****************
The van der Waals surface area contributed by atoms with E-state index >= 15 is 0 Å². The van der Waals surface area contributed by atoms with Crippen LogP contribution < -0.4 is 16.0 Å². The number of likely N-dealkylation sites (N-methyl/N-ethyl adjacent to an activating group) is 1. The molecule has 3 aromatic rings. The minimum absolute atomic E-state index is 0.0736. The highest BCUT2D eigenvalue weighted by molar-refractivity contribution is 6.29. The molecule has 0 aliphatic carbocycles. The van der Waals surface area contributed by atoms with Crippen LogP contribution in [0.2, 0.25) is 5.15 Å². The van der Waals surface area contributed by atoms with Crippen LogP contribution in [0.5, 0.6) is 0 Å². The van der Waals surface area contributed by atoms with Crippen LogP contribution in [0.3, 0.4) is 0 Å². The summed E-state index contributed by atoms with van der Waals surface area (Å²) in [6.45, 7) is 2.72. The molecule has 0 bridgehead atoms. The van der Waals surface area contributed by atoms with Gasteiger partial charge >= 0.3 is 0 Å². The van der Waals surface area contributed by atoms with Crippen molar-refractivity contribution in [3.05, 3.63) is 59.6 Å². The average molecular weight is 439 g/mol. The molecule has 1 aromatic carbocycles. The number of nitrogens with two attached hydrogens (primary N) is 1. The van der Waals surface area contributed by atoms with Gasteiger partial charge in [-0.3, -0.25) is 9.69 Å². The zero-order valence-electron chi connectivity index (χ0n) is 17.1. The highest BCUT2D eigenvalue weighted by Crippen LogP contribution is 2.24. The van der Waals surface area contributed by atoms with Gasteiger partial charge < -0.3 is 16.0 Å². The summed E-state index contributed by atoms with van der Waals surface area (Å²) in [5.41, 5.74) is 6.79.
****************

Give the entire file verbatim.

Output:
The van der Waals surface area contributed by atoms with E-state index >= 15 is 0 Å². The van der Waals surface area contributed by atoms with Crippen LogP contribution < -0.4 is 16.0 Å². The number of likely N-dealkylation sites (N-methyl/N-ethyl adjacent to an activating group) is 1. The molecule has 3 aromatic rings. The minimum absolute atomic E-state index is 0.0736. The highest BCUT2D eigenvalue weighted by molar-refractivity contribution is 6.29. The molecule has 0 aliphatic carbocycles. The van der Waals surface area contributed by atoms with Crippen LogP contribution in [0.2, 0.25) is 5.15 Å². The van der Waals surface area contributed by atoms with Crippen LogP contribution in [0.5, 0.6) is 0 Å². The van der Waals surface area contributed by atoms with Crippen LogP contribution in [0.3, 0.4) is 0 Å². The summed E-state index contributed by atoms with van der Waals surface area (Å²) in [6.45, 7) is 2.72. The molecule has 0 bridgehead atoms. The van der Waals surface area contributed by atoms with Gasteiger partial charge >= 0.3 is 0 Å². The van der Waals surface area contributed by atoms with Crippen molar-refractivity contribution in [3.05, 3.63) is 59.6 Å². The average molecular weight is 439 g/mol. The molecule has 1 aromatic carbocycles. The number of nitrogens with two attached hydrogens (primary N) is 1. The van der Waals surface area contributed by atoms with Gasteiger partial charge in [-0.3, -0.25) is 9.69 Å². The zero-order valence-electron chi connectivity index (χ0n) is 17.1. The highest BCUT2D eigenvalue weighted by Crippen LogP contribution is 2.24. The van der Waals surface area contributed by atoms with Gasteiger partial charge < -0.3 is 16.0 Å². The summed E-state index contributed by atoms with van der Waals surface area (Å²) in [5.41, 5.74) is 6.79.